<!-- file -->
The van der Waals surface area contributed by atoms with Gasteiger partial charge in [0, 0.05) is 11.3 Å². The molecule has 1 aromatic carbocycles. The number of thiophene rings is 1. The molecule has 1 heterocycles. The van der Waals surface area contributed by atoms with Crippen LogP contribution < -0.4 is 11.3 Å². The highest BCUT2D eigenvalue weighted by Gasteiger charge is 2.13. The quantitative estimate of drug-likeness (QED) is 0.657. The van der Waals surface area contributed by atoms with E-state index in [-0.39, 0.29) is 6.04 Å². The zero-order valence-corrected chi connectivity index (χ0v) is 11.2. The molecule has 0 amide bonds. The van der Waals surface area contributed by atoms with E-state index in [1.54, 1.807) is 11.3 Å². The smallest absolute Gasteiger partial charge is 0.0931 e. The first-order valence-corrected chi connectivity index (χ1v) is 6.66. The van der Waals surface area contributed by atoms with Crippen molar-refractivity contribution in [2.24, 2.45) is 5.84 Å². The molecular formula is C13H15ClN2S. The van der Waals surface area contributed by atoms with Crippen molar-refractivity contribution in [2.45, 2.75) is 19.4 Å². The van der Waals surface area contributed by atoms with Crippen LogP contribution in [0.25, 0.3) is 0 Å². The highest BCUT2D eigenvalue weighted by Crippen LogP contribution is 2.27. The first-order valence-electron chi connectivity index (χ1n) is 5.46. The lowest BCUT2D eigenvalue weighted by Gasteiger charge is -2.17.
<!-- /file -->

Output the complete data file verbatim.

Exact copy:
The van der Waals surface area contributed by atoms with Gasteiger partial charge in [0, 0.05) is 11.3 Å². The molecule has 1 aromatic carbocycles. The number of thiophene rings is 1. The molecule has 1 heterocycles. The van der Waals surface area contributed by atoms with Crippen LogP contribution < -0.4 is 11.3 Å². The highest BCUT2D eigenvalue weighted by Gasteiger charge is 2.13. The quantitative estimate of drug-likeness (QED) is 0.657. The van der Waals surface area contributed by atoms with E-state index in [-0.39, 0.29) is 6.04 Å². The zero-order valence-corrected chi connectivity index (χ0v) is 11.2. The molecule has 0 amide bonds. The van der Waals surface area contributed by atoms with E-state index in [1.54, 1.807) is 11.3 Å². The smallest absolute Gasteiger partial charge is 0.0931 e. The first-order valence-corrected chi connectivity index (χ1v) is 6.66. The van der Waals surface area contributed by atoms with Crippen molar-refractivity contribution in [2.24, 2.45) is 5.84 Å². The molecular formula is C13H15ClN2S. The van der Waals surface area contributed by atoms with Crippen molar-refractivity contribution in [2.45, 2.75) is 19.4 Å². The van der Waals surface area contributed by atoms with Crippen LogP contribution in [0.25, 0.3) is 0 Å². The highest BCUT2D eigenvalue weighted by Crippen LogP contribution is 2.27. The first-order valence-electron chi connectivity index (χ1n) is 5.46. The lowest BCUT2D eigenvalue weighted by Gasteiger charge is -2.17.